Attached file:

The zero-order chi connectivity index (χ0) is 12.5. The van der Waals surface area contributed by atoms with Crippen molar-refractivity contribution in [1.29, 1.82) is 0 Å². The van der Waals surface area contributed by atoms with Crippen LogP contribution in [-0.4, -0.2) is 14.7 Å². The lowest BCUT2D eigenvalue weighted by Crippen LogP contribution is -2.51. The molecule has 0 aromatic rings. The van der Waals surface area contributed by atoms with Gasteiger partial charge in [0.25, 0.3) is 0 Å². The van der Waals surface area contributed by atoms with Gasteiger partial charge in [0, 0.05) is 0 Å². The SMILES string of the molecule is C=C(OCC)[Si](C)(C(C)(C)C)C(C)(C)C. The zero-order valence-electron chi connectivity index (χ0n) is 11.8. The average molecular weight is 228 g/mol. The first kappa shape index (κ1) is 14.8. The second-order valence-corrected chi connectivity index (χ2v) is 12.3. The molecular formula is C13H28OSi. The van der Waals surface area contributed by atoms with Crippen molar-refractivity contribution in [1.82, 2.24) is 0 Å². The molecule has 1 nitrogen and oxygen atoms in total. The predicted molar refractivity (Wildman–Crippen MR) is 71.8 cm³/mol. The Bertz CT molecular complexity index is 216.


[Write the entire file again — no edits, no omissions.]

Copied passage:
The zero-order chi connectivity index (χ0) is 12.5. The van der Waals surface area contributed by atoms with Crippen molar-refractivity contribution in [1.29, 1.82) is 0 Å². The van der Waals surface area contributed by atoms with Crippen LogP contribution in [-0.4, -0.2) is 14.7 Å². The lowest BCUT2D eigenvalue weighted by Crippen LogP contribution is -2.51. The molecule has 0 aromatic rings. The van der Waals surface area contributed by atoms with Gasteiger partial charge in [0.25, 0.3) is 0 Å². The van der Waals surface area contributed by atoms with Gasteiger partial charge in [0, 0.05) is 0 Å². The SMILES string of the molecule is C=C(OCC)[Si](C)(C(C)(C)C)C(C)(C)C. The zero-order valence-electron chi connectivity index (χ0n) is 11.8. The average molecular weight is 228 g/mol. The first kappa shape index (κ1) is 14.8. The second-order valence-corrected chi connectivity index (χ2v) is 12.3. The molecular formula is C13H28OSi. The van der Waals surface area contributed by atoms with Crippen molar-refractivity contribution in [1.82, 2.24) is 0 Å². The molecule has 1 nitrogen and oxygen atoms in total. The predicted molar refractivity (Wildman–Crippen MR) is 71.8 cm³/mol. The Bertz CT molecular complexity index is 216.